I was well suited to lockdown. I think being fundamentally lazy helped. But then there were just three of us - myself, my wife Caroline and Mimi the cat (who manages to be even more inactive than me) - and we were among the lucky ones. We’re fortunate enough to live in a flat with plenty of space and natural light. That’s not so for many people in Venice, with its spider’s web of twisting, narrow streets, where buildings are frequently piled higgledy-piggledy with only a couple of metres between them.

The Venetian Legacy

The Venetian Legacy

Crucially, of course, I was able to work from home. I made a point of trying to keep to a routine and get up early every morning. The highlight of the day might be taking the recycling out to the rubbish collection boat on the adjacent canal. Or simply queuing up for the supermarket on the Zattere, and marvelling at the Giudecca canal, devoid of any traffic except for the occasional water bus, blue and shimmering under a perfect sky.

It was a period of Great Projects. Dinner became ever more complicated. I listened to every Bach cantata, every Wagner opera and every Hawkwind studio album (a project that was met with only limited enthusiasm by Caroline and Mimi). I became a “sourdough guy”. I taught myself to make bagels, although the first batch suffered when I forgot about the holes. When lockdown began I was about to start on the second draft of “The Venetian Legacy”. With all the extra time, I thought, surely I’d be able to write two books this year instead of my usual one? But work, as ever, expanded to fill the time available to it. I only managed the one!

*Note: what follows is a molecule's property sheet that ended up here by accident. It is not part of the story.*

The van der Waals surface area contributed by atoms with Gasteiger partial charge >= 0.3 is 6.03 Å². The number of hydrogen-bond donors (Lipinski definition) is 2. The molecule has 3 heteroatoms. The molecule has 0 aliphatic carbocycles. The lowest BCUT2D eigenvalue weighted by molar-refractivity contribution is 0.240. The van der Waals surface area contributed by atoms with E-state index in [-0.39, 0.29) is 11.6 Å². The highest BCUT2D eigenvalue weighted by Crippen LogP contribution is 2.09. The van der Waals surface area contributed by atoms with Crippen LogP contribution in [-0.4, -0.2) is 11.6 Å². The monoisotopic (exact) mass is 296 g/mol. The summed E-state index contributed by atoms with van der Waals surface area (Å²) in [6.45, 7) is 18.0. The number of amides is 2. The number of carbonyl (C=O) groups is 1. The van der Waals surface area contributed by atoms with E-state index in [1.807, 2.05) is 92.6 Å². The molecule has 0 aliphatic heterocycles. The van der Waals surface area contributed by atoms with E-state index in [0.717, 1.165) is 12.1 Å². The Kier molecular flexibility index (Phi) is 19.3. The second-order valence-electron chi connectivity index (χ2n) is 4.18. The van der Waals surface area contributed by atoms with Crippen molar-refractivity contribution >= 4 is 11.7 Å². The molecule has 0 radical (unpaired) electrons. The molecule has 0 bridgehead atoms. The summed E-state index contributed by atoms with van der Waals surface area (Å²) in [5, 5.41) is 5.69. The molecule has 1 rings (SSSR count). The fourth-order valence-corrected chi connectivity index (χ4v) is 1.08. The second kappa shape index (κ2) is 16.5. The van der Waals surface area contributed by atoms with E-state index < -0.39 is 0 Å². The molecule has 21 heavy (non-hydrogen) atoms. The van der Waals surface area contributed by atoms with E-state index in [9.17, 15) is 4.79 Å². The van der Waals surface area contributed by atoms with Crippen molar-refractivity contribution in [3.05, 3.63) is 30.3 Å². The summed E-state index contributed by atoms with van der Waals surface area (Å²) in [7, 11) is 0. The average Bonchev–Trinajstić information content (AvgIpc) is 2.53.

What I remember the most is the silence. A city so teeming with life, even in the off-season, was suddenly empty of people. The only accents heard on the street were Venetian ones. Piazza San Marco, typically a no-go area for locals, was now absent of any life except for the occasional passer-by and the ubiquitous pigeons.

Then the great day came when the bar across the campo finally reopened. It had changed hands during lockdown, so we bought flowers for the new owners. We sat outside, drinking spritzes in the sunshine, as people strolled through the campo chatting away and, for a blessed few minutes, everything seemed normal again. It wasn’t of course, and there is still a long way to go, but it was, at least, a beginning.

We are, as I said, the lucky ones. When all this has passed, Venice will face an uncertain future. The events of the past 18 months have brought into sharp relief just how unhealthily reliant the city is on mass tourism. Many bars, restaurants and hotels will never open their doors again. And every year, the native population declines further.

But Venice, of course, has been through this all before. It’s survived invasion, occupation, floods and plagues. One day this will pass as well and Venice, battered but unbowed will still be there, facing the future as it has for more than one thousand years.

I hope you’ll be able to visit us soon!

RELATED: How I spent my lockdown by Patricia Wilson, author of Summer in Greece

‘How do I spend lockdown?’ I guess I’ve been luckier than most. Although I am a very gregarious person and love meeting up with my friends and family, I also get so engrossed in whatever I’m doing that time flies by. My home office is my sanctuary. Writing is hard work for me because I’m dyslexic, however, telling a tale, doing research, going ‘out’ on location via Google earth, completely absorbs me...